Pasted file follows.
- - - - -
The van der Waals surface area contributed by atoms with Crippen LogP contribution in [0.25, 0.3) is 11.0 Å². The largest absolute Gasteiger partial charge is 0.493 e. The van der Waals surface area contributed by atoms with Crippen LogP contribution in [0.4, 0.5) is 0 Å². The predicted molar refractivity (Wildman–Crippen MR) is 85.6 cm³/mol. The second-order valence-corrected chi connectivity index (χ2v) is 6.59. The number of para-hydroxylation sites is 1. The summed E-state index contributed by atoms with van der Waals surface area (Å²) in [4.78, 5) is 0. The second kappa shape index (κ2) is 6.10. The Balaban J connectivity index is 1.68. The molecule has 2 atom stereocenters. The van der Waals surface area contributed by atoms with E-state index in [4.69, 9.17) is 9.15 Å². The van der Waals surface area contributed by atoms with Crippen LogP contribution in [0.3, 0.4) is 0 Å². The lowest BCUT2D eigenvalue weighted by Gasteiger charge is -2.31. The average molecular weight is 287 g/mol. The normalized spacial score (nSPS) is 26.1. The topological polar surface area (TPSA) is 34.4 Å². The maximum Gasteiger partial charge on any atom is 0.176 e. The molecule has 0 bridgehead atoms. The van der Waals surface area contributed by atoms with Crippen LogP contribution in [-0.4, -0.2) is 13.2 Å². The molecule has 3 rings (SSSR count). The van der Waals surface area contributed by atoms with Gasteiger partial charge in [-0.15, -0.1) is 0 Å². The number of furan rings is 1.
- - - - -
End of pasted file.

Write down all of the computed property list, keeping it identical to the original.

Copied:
The van der Waals surface area contributed by atoms with Crippen LogP contribution in [0.25, 0.3) is 11.0 Å². The largest absolute Gasteiger partial charge is 0.493 e. The van der Waals surface area contributed by atoms with Crippen LogP contribution in [0.4, 0.5) is 0 Å². The predicted molar refractivity (Wildman–Crippen MR) is 85.6 cm³/mol. The second-order valence-corrected chi connectivity index (χ2v) is 6.59. The number of para-hydroxylation sites is 1. The summed E-state index contributed by atoms with van der Waals surface area (Å²) in [4.78, 5) is 0. The second kappa shape index (κ2) is 6.10. The Balaban J connectivity index is 1.68. The molecule has 2 atom stereocenters. The van der Waals surface area contributed by atoms with E-state index in [4.69, 9.17) is 9.15 Å². The van der Waals surface area contributed by atoms with Crippen LogP contribution in [0.3, 0.4) is 0 Å². The lowest BCUT2D eigenvalue weighted by Gasteiger charge is -2.31. The average molecular weight is 287 g/mol. The normalized spacial score (nSPS) is 26.1. The topological polar surface area (TPSA) is 34.4 Å². The maximum Gasteiger partial charge on any atom is 0.176 e. The molecule has 0 bridgehead atoms. The van der Waals surface area contributed by atoms with Crippen LogP contribution in [-0.4, -0.2) is 13.2 Å². The molecule has 3 rings (SSSR count). The van der Waals surface area contributed by atoms with Gasteiger partial charge in [-0.15, -0.1) is 0 Å². The number of furan rings is 1.